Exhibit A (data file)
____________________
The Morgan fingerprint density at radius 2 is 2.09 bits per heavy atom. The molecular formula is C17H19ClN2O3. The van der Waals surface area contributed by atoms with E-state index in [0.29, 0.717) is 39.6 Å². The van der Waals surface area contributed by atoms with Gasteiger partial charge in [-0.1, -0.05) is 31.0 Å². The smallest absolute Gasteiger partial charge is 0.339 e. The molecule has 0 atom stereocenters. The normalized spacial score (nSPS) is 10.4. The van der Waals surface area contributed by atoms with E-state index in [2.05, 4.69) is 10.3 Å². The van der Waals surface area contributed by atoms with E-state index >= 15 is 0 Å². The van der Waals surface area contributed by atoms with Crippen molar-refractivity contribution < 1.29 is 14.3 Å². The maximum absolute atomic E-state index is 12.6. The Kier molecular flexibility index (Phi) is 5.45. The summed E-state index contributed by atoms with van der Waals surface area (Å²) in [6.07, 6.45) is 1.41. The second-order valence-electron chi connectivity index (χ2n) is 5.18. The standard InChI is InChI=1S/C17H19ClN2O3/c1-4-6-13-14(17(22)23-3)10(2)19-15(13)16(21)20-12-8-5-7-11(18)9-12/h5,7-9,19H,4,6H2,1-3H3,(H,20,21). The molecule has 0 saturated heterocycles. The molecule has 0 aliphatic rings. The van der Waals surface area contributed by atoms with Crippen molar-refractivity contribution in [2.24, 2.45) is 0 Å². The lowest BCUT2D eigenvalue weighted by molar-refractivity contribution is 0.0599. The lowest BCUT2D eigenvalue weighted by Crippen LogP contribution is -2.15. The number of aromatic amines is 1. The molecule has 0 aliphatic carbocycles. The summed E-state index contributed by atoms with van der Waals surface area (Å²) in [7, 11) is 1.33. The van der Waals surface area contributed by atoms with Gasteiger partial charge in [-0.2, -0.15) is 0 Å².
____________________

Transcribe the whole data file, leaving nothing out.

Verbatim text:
The Morgan fingerprint density at radius 2 is 2.09 bits per heavy atom. The molecular formula is C17H19ClN2O3. The van der Waals surface area contributed by atoms with E-state index in [0.29, 0.717) is 39.6 Å². The van der Waals surface area contributed by atoms with Gasteiger partial charge in [-0.1, -0.05) is 31.0 Å². The smallest absolute Gasteiger partial charge is 0.339 e. The molecule has 0 atom stereocenters. The normalized spacial score (nSPS) is 10.4. The van der Waals surface area contributed by atoms with E-state index in [2.05, 4.69) is 10.3 Å². The van der Waals surface area contributed by atoms with E-state index >= 15 is 0 Å². The van der Waals surface area contributed by atoms with Crippen molar-refractivity contribution < 1.29 is 14.3 Å². The maximum absolute atomic E-state index is 12.6. The Kier molecular flexibility index (Phi) is 5.45. The summed E-state index contributed by atoms with van der Waals surface area (Å²) in [6.07, 6.45) is 1.41. The second-order valence-electron chi connectivity index (χ2n) is 5.18. The standard InChI is InChI=1S/C17H19ClN2O3/c1-4-6-13-14(17(22)23-3)10(2)19-15(13)16(21)20-12-8-5-7-11(18)9-12/h5,7-9,19H,4,6H2,1-3H3,(H,20,21). The molecule has 0 saturated heterocycles. The molecule has 0 aliphatic rings. The van der Waals surface area contributed by atoms with Crippen molar-refractivity contribution in [2.24, 2.45) is 0 Å². The lowest BCUT2D eigenvalue weighted by molar-refractivity contribution is 0.0599. The lowest BCUT2D eigenvalue weighted by Crippen LogP contribution is -2.15. The number of aromatic amines is 1. The molecule has 0 aliphatic carbocycles. The summed E-state index contributed by atoms with van der Waals surface area (Å²) in [7, 11) is 1.33. The van der Waals surface area contributed by atoms with Gasteiger partial charge in [-0.2, -0.15) is 0 Å².